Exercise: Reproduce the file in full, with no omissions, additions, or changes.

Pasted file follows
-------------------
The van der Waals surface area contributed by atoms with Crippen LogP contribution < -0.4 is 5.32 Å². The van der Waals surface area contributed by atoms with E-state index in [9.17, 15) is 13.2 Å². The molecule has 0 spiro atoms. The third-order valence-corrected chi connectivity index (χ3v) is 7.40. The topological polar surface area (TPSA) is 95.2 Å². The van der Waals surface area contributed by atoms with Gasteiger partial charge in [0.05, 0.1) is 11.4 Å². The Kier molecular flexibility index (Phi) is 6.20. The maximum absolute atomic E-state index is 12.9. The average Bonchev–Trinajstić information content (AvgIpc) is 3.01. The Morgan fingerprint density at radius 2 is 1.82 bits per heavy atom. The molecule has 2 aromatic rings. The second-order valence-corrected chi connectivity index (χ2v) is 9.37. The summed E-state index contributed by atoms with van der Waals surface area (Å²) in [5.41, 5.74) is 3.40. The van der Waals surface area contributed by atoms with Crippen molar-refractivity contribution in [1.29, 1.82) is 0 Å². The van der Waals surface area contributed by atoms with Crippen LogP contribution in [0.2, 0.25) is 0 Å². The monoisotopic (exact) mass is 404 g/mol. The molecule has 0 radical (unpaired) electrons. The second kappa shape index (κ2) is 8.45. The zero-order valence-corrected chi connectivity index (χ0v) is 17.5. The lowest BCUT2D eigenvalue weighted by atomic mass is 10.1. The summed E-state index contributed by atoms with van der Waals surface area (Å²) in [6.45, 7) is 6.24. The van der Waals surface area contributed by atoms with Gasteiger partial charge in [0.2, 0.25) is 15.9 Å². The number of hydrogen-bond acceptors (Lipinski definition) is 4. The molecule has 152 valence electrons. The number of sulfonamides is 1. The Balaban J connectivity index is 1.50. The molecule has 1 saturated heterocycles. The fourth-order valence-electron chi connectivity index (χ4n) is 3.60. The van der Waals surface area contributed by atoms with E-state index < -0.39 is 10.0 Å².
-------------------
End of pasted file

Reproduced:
The van der Waals surface area contributed by atoms with Crippen LogP contribution < -0.4 is 5.32 Å². The van der Waals surface area contributed by atoms with E-state index in [9.17, 15) is 13.2 Å². The molecule has 0 spiro atoms. The third-order valence-corrected chi connectivity index (χ3v) is 7.40. The topological polar surface area (TPSA) is 95.2 Å². The van der Waals surface area contributed by atoms with Gasteiger partial charge in [0.05, 0.1) is 11.4 Å². The Kier molecular flexibility index (Phi) is 6.20. The maximum absolute atomic E-state index is 12.9. The average Bonchev–Trinajstić information content (AvgIpc) is 3.01. The Morgan fingerprint density at radius 2 is 1.82 bits per heavy atom. The molecule has 2 aromatic rings. The second-order valence-corrected chi connectivity index (χ2v) is 9.37. The summed E-state index contributed by atoms with van der Waals surface area (Å²) in [5.41, 5.74) is 3.40. The van der Waals surface area contributed by atoms with Crippen molar-refractivity contribution in [1.29, 1.82) is 0 Å². The van der Waals surface area contributed by atoms with Crippen LogP contribution in [0.2, 0.25) is 0 Å². The monoisotopic (exact) mass is 404 g/mol. The molecule has 0 radical (unpaired) electrons. The second kappa shape index (κ2) is 8.45. The zero-order valence-corrected chi connectivity index (χ0v) is 17.5. The lowest BCUT2D eigenvalue weighted by atomic mass is 10.1. The summed E-state index contributed by atoms with van der Waals surface area (Å²) in [6.45, 7) is 6.24. The van der Waals surface area contributed by atoms with Gasteiger partial charge in [0.2, 0.25) is 15.9 Å². The number of hydrogen-bond acceptors (Lipinski definition) is 4. The molecule has 152 valence electrons. The number of sulfonamides is 1. The Balaban J connectivity index is 1.50. The molecule has 1 saturated heterocycles. The fourth-order valence-electron chi connectivity index (χ4n) is 3.60. The van der Waals surface area contributed by atoms with E-state index < -0.39 is 10.0 Å².